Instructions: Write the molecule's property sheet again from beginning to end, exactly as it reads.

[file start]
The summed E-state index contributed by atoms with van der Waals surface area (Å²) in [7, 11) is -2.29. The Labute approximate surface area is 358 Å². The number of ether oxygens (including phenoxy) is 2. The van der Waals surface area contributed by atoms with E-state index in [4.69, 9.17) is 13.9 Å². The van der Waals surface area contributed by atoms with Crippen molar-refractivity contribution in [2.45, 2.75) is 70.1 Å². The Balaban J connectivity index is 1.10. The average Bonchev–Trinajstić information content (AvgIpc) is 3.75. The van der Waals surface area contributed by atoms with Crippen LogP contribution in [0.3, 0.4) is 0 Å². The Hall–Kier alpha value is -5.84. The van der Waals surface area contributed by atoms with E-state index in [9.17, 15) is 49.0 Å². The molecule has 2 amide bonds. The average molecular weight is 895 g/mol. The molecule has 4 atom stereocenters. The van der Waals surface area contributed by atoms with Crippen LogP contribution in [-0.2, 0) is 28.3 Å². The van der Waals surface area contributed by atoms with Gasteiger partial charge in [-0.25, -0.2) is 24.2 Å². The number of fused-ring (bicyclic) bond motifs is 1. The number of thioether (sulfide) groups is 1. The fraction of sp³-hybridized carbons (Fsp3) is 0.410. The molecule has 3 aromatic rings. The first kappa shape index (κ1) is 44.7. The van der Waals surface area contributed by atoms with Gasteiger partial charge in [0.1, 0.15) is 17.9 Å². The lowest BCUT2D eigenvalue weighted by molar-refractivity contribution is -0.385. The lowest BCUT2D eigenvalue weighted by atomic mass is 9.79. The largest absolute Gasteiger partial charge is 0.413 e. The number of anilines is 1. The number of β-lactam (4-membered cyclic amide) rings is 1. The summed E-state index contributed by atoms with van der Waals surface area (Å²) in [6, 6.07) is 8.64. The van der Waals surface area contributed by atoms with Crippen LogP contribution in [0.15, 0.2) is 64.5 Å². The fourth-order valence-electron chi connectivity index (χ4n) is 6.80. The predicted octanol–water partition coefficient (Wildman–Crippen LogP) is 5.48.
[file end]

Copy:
The summed E-state index contributed by atoms with van der Waals surface area (Å²) in [7, 11) is -2.29. The Labute approximate surface area is 358 Å². The number of ether oxygens (including phenoxy) is 2. The van der Waals surface area contributed by atoms with E-state index in [4.69, 9.17) is 13.9 Å². The van der Waals surface area contributed by atoms with Crippen molar-refractivity contribution in [2.45, 2.75) is 70.1 Å². The Balaban J connectivity index is 1.10. The average Bonchev–Trinajstić information content (AvgIpc) is 3.75. The van der Waals surface area contributed by atoms with Crippen LogP contribution in [0.3, 0.4) is 0 Å². The Hall–Kier alpha value is -5.84. The van der Waals surface area contributed by atoms with E-state index in [9.17, 15) is 49.0 Å². The molecule has 2 amide bonds. The average molecular weight is 895 g/mol. The molecule has 4 atom stereocenters. The van der Waals surface area contributed by atoms with Crippen LogP contribution in [-0.2, 0) is 28.3 Å². The van der Waals surface area contributed by atoms with Gasteiger partial charge in [-0.25, -0.2) is 24.2 Å². The number of fused-ring (bicyclic) bond motifs is 1. The number of thioether (sulfide) groups is 1. The fraction of sp³-hybridized carbons (Fsp3) is 0.410. The molecule has 3 aromatic rings. The first kappa shape index (κ1) is 44.7. The van der Waals surface area contributed by atoms with Gasteiger partial charge in [0.1, 0.15) is 17.9 Å². The lowest BCUT2D eigenvalue weighted by molar-refractivity contribution is -0.385. The lowest BCUT2D eigenvalue weighted by atomic mass is 9.79. The largest absolute Gasteiger partial charge is 0.413 e. The number of anilines is 1. The number of β-lactam (4-membered cyclic amide) rings is 1. The summed E-state index contributed by atoms with van der Waals surface area (Å²) in [6, 6.07) is 8.64. The van der Waals surface area contributed by atoms with Crippen LogP contribution in [0.15, 0.2) is 64.5 Å². The fourth-order valence-electron chi connectivity index (χ4n) is 6.80. The predicted octanol–water partition coefficient (Wildman–Crippen LogP) is 5.48.